All that being said - I did play the episode to its end, and I enjoyed myself while playing it. Most of the time. Maybe it's because I'm an RPG junkie, or maybe it's because I'm just not quite jaded enough. But the unusual setting, the humor, the very bizarre puzzles that came off a little bit like a much courser and anti-kid-friendly version of Monkey Island, all somehow worked through what was otherwise kind of a paint-by-numbers RPG. I had a blast battling killer mimes, hobos, clowns, robots, and barbershop quartets.
And I'm a sucker for Lovecraft parody.
While the subject matter was dramatically different, the end result was similar to my play-throughs of Aveyond and Aveyond II. I was delighted by those games. And yet, mechanically, they offered little by way of innovation. Even the setting was - on the surface at least - pretty vanilla (something that On the Rain Slick Precipice of Darkness is decidedly NOT). But the style, humor, and personality of the game was what hooked me. It had a distinctive flavor.
A few years ago, after walking out of yet another summer blockbuster movie, my wife and I were commenting on how much we enjoyed the film in spite of its adhering almost religiously to formula. And we came to the conclusion that there's a formula for a reason. It works. It's the story people in our culture like to hear, in all its myriad variations. It's the variations - and the execution - that counts.
So maybe RPGs don't necessarily need to reinvent the wheel with every game. On the Rain-Slick Precipice of Darkness pushes the genre in terms of content, eschewing the traditional orcs, swords, and wizards for mimes, soul-imbued rakes, and a gadgeteering adolescent. It doesn't need to make people re-learn how to play RPGs, because it doesn't need to. The mechanics were entertaining and challenged me, but didn't attempt to redefine the genre. The story was extremely weird, but also entertaining and engaging enough to keep me playing to find out what happened next. It was like watching a movie, when you rip it to pieces, is clearly an adherent to formula, but is just different enough to keep you engaged and wondering if what happens next is what you expect.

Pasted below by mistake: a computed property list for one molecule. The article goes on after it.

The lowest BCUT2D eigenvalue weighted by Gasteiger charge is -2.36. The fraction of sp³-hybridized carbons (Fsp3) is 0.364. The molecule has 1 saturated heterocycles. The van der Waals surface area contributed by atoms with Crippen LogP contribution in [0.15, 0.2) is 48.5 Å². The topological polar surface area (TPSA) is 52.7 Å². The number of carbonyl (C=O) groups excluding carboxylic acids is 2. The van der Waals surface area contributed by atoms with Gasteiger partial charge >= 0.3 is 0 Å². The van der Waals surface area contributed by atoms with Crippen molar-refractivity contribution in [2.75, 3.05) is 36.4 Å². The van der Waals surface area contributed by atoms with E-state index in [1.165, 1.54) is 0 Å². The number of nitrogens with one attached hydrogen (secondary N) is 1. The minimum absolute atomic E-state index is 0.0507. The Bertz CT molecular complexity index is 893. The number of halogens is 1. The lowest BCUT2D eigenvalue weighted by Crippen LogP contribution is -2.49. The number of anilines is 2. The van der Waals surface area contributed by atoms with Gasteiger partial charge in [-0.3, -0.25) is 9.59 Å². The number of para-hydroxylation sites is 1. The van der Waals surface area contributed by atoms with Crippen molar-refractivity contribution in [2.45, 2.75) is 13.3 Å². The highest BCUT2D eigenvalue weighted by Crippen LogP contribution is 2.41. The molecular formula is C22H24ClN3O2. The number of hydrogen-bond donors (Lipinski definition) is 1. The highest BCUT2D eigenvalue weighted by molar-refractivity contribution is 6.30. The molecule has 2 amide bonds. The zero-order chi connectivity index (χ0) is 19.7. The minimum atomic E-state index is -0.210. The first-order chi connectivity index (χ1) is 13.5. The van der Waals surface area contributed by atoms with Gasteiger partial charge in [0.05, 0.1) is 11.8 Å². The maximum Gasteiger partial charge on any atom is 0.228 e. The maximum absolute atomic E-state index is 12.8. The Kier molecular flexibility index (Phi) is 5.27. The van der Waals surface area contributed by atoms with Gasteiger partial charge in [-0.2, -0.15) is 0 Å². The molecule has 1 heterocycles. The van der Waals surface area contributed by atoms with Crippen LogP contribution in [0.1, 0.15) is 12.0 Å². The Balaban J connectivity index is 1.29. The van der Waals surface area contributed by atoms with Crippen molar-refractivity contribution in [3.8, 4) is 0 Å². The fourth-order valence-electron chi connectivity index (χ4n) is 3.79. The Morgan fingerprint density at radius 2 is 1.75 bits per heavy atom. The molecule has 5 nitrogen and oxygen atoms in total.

Maybe I'm just getting old and stuck in my ways, but I find I'm okay with that.
Is innovation overrated? Yeah, sometimes. I'm not calling for a flood of paint-by-numbers RPGs, but I think being innovative is often less important than just being interesting.
RPG Design Roundtable at Iron Tower Studios
A few weeks ago (during crunch week for me, unfortunately, which might explain the terseness of my answers...), Vince Weller of Iron Tower Studios asked some RPG design questions of several CRPG designers / writers - from esteemed industry veterans like Chris Avellone (Fallout 2, Planescape: Torment, Neverwinter Nights 2, and a great deal of et cetera), Jeff Vogel (Avernum, Geneforge, etc.), and Josh Sawyer (Icewind Dale 2, the upcoming Aliens RPG), to newbies who are still working on their first full-fledged commercial RPG release (like Gareth Fouche, Jason Compton, and Yours Truly).
The questions were about setting, characters, and our preference for "open" or "linear" stories.
I think all three posts ought to be bookmarked on any would-be RPG designer's browser for a wealth of information and opinion on the subject. One thing I keep discovering as I do this is that the more I learn, the more I discover there is to learn. I joke that I used to be an incredibly talented game designer, and that now I am struggling to become merely competent.
Iron Tower Roundtable Part I: RPG Setting
Iron Tower Roundtable Part II: RPG Story